thinkmoney's guide to mobile & online banking
22nd Nov 2011
Technology is playing a bigger and bigger part in our everyday lives. From iPads and smartphones to the ever-present internet, we rely on our gadgets to make things faster, easier and more convenient - and banking is no exception.
Lloyds TSB is just one of various bank account providers to take advantage of this appetite for technology by launching a free banking application (more commonly known as an app).
Amongst other handy features, this app allows customers to check their balances, transfer money between Lloyds TSB accounts, and find nearby cash machines and bank branches - and with 360,000 downloads in the first month of its release alone, it shows just how popular mobile banking is becoming.
If you're curious about how mobile and internet banking could make your life easier, but haven't quite yet taken the plunge, let thinkmoney's easy-to-follow guide point you in the right direction.
What is online banking?
Online banking basically gives you access to your account over the internet. Almost all bank account providers now offer internet banking as an option - allowing people to log on to their bank account 24 hours a day.
Indeed, recent research revealed that a quarter of web users log on to internet banking every day, while a further 39% bank online at least once a week - but only 13% of internet users visit their local bank branch weekly to manage their finances.
Whether you're looking to make payments, transfer money between accounts, or simply keep an eye on your balance, online banking can make a real difference to the way you keep tabs on your money.
What is mobile banking?
With most of us these days having smartphones, managing our money on the go has become even easier - and some even see it as a necessity.
Mobile banking is an umbrella term for the different mobile banking options available:
- Many banks now offer downloadable mobile banking apps for your smartphone, which can, for example, let you check your balance and see recent transactions.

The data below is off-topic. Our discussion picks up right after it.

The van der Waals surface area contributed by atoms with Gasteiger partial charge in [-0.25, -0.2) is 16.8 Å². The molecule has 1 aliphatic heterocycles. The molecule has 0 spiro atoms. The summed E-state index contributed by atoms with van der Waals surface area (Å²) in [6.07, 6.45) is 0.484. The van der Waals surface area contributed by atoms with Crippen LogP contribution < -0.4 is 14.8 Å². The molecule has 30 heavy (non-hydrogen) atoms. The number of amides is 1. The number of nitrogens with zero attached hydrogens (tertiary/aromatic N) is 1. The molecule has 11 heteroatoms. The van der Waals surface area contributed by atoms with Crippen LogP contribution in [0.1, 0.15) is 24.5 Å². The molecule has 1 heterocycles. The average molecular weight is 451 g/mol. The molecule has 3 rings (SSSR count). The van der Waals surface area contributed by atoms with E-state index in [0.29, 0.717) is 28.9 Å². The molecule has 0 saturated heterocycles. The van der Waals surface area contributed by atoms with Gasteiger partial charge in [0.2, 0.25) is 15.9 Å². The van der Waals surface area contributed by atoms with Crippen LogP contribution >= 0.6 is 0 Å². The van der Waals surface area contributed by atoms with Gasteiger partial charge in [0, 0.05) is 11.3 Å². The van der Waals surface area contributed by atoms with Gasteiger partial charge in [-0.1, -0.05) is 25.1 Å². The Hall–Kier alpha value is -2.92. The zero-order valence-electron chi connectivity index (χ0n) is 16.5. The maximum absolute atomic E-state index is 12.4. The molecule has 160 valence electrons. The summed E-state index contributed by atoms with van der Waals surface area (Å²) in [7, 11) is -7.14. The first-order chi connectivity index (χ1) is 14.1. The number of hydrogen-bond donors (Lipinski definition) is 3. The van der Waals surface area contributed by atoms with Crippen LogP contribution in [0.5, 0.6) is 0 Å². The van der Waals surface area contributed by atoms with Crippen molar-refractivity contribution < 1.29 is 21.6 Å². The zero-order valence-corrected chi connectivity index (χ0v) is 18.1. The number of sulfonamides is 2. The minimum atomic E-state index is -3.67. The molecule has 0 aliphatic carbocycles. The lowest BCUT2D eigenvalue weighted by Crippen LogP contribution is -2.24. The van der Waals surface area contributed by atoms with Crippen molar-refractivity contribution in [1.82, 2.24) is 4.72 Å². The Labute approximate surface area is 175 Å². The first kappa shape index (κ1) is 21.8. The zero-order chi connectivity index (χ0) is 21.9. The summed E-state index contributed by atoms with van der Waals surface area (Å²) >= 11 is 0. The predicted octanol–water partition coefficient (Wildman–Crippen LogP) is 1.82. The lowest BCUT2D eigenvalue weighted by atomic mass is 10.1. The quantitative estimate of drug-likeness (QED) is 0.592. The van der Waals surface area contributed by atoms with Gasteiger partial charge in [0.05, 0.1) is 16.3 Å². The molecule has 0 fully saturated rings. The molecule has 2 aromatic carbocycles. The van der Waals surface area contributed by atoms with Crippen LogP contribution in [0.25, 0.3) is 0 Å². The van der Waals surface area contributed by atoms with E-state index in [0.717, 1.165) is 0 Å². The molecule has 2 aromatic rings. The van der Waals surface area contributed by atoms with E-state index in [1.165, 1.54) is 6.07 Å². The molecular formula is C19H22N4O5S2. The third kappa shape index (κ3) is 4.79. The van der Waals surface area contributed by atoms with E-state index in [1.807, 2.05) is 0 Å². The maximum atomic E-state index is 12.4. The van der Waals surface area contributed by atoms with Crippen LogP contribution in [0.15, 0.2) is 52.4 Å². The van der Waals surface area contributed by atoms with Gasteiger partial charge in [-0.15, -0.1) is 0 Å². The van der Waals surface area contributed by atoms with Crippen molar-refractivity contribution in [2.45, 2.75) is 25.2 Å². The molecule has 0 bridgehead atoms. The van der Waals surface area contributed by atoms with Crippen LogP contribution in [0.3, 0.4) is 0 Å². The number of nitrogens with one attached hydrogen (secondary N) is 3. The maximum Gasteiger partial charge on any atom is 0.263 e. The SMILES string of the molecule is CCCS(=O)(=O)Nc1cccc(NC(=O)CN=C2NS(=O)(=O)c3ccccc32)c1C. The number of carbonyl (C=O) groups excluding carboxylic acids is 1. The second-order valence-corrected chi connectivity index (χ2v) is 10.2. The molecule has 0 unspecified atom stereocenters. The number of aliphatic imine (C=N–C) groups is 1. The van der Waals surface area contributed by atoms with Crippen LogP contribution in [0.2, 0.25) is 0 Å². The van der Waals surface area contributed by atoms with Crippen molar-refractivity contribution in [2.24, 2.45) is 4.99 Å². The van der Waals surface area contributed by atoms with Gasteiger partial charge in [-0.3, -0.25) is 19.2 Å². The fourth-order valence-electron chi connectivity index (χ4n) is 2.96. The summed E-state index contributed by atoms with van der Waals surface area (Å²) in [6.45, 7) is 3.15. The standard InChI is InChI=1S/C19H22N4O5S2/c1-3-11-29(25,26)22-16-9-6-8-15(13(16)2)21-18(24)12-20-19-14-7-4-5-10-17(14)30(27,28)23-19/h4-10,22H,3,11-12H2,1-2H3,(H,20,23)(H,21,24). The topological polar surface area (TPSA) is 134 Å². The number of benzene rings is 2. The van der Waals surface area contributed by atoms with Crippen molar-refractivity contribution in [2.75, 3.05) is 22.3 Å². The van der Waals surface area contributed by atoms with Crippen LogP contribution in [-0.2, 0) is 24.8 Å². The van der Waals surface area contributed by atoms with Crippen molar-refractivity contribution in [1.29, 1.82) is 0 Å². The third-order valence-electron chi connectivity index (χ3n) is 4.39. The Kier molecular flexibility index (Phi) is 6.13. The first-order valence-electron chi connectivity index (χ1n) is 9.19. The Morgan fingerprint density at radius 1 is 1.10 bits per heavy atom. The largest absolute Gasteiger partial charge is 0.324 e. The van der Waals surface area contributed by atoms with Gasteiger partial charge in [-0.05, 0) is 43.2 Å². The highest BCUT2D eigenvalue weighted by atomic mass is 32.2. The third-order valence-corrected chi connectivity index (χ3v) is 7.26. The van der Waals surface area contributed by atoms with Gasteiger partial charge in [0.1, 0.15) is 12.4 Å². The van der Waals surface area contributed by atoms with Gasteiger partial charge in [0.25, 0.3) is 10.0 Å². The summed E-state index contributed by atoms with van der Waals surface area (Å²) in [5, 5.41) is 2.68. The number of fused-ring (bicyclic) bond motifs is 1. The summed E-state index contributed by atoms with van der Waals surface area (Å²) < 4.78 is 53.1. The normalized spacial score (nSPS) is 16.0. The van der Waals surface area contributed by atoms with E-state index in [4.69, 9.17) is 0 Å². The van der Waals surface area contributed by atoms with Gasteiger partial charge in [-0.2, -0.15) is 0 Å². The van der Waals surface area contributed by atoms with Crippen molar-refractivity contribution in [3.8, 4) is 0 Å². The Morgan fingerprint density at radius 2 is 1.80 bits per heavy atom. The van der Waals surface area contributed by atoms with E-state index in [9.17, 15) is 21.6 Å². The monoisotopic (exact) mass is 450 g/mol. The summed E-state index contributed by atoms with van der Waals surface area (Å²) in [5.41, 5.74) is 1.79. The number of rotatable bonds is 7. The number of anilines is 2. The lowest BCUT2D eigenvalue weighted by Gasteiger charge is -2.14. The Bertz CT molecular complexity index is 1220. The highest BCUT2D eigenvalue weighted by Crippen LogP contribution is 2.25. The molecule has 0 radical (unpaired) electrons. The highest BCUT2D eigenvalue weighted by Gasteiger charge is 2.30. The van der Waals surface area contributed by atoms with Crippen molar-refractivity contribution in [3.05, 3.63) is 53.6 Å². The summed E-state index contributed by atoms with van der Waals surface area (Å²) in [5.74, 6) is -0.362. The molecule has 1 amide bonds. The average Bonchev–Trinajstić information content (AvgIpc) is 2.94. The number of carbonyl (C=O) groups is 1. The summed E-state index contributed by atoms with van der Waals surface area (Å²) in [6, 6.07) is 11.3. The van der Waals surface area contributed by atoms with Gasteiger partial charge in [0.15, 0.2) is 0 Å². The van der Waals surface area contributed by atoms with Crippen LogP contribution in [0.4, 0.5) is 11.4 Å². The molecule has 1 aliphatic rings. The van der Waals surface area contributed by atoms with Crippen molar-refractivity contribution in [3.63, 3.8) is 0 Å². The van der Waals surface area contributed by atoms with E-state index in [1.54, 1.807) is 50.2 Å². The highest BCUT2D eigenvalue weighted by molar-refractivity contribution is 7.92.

- SMS banking is also a type of mobile banking: you could, for instance, receive text message alerts when you're close to going overdrawn, or send a text whenever you want an update on your balance.
- Straightforward telephone banking can let you manage your money over the phone - by speaking to an adviser, or using an automated service.
Mobile and online banking - the safe way
Although managing your money over the internet and on your mobile can be quick and convenient, security is crucial when it comes to your finances and protecting yourself and your money.
Mobile and online security has made huge progress since the early days, but there are steps you can take to ensure you don't fall foul of potential fraudsters.
Mobile banking security
The bad news is that, up to now, there have been reports of banking-related malware, along with instances of fraudulent apps that have slipped through the net onto app marketplaces. Fortunately, the relatively limited features currently offered by some mobile banking apps means there is little a criminal could do with the information accessible through the app in most cases.
However, you should always make sure that you:
- When thinking of downloading a banking app, have a look on the bank's official website and see if it links to the app to download.
- Always keep your individual phone password and your app log-in information safe. If you are prompted to set up the app with log-in details, make sure you don't use the same details as you do for your online home banking so there's no risk of connecting your app log-in information to your online log-in information.
- Never store passwords and personal information in your phone.
- Report any suspicious transactions or activity to your account provider straight away.
Online banking security
Laptops and PCs tend to have higher levels of security than mobile banking on a smartphone - but you should still exercise caution when managing your money online:
- Make sure you have up-to-date anti-virus and spyware-removal software on your computer, and always renew any firewalls you have.
- Only enter your password and personal information on your bank's secure site. Check for https:// at the beginning of the URL for reassurance that it's a secure site. You might also spot a 'padlock symbol' that appears next to the URL for extra reassurance.
- If you ever use a shared computer, e.g. in a library or internet café, always make sure you log off from your account completely.
- Your bank will never ask you for your password or personal details in an e-mail, so if you receive one asking for this, ignore it!
As long as you're as cautious about mobile and online banking as you are on the High Street, you should find that managing your money on your phone or laptop makes keeping your finances in check much simpler, without compromising your security: pretty much wherever you are, and whenever you need to.
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